Check out our full video review of the Retra Flash
UPDATE 4/20/19: The Retra Flash has been discontinued by the manufacturer, Retra. An announcement will be made regarding future plans by Retra in the coming weeks.
The Retra Flash is the newest strobe to the underwater photography market. We think this thing is seriously cool, and we think you're going to want one as part of your system! Read on below for a complete breakdown of the specifications, main features, operation, and compatible accessories!
One of the brightest AND fastest underwater strobes we've ever tested
The Retra has a guide number of 30 and can shoot approximately 450 flashes on fully charged Panasonic Eneloop batteries with a 2 second recycle time when set to full power. If the optional Retra Additional Battery Compartment is used, then the flash count is DOUBLED up to about 900 flashes, and it cuts the recycle time in HALF down to 1 second when set at full power. This is a super cool feature that we are really excited about. The Retra Additional Battery Compartment is an additional accessory, it's not included with the strobe. When you need both speed and power, this is a critical accessory to have.
The beam angle is 110 degrees and can be expanded up to 130 degrees when shooting with the wide angle diffuser. The color temperature ranges from 5300K to 5600K depending on your power output. It's depth-rated to 100 meters. It has a bayonet-style mount incorporated into the front for seamless accessory support. It uses a standard 1” ball mount with O-ring to pair with your control arms. The target light is 300 lumens and is located right behind the flash tube so it is directly in line with the center of the flash beam. The target light automatically disables when the strobe fires.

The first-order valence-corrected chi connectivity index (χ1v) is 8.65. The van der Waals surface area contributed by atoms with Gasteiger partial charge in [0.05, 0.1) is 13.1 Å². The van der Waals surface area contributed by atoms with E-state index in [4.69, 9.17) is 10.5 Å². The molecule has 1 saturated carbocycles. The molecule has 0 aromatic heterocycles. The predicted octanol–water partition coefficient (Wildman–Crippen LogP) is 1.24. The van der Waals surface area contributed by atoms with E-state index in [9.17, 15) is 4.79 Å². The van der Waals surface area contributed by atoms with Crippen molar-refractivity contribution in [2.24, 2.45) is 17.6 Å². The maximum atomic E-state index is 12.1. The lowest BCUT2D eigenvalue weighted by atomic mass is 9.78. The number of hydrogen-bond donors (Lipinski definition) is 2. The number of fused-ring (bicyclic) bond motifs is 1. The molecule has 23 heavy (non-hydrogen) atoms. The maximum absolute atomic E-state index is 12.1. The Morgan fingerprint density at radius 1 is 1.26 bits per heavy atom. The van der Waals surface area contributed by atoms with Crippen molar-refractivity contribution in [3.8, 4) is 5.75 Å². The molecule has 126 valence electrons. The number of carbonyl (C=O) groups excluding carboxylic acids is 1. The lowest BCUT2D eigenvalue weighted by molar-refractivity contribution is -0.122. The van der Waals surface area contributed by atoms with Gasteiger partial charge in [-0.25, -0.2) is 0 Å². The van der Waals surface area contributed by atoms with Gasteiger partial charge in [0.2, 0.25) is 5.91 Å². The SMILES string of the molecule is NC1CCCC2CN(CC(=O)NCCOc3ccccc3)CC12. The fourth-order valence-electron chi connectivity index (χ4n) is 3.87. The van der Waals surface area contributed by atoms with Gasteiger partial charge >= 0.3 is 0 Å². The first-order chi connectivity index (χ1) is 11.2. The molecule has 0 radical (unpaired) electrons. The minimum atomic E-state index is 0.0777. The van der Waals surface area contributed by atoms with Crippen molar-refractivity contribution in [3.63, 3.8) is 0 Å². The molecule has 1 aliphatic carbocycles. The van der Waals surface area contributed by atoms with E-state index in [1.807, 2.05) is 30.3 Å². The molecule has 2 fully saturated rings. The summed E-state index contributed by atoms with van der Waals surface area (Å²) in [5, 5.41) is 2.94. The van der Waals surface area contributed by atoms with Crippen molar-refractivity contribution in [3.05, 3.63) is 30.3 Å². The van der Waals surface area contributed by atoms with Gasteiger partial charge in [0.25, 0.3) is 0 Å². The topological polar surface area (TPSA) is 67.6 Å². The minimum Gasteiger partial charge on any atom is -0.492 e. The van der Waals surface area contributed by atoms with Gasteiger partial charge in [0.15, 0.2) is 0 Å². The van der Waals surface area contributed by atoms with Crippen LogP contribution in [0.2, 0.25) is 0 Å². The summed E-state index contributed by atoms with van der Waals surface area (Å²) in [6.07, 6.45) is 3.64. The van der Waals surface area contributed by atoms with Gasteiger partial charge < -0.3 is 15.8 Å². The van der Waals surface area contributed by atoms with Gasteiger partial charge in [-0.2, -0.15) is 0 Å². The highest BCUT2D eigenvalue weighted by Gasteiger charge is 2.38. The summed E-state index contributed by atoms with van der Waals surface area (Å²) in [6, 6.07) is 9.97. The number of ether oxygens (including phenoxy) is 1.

There is a battery life indicator on the front of the strobe, with 4 LEDs that each represents 25% of your remaining battery life. This will display for 5 seconds upon power up, then it will deactivate so it's not constantly drawing power. This battery indicator is specifically calibrated for Eneloop batteries, and those will also give you the best performance from the strobe. You can use any high-quality AA rechargeable Nickel-metal Hydride batteries, but don't use any other type of battery, such as lithium ion, otherwise, you can experience some problems.
Cool enough to operate as a topside strobeWhen rapid firing the strobe in air, it is able to crank out about 200 shots at full power back-to-back before the thermal protection circuit kicks in, thanks to the excellent heat dissipation of the machined aluminum body. With water cooling, it is possible to exceed that approximately 200 rapid exposures. Not only is this more than enough performance for almost any subject or scene underwater, it also makes the Retra a rugged go-anywhere TOPSIDE off-camera strobe.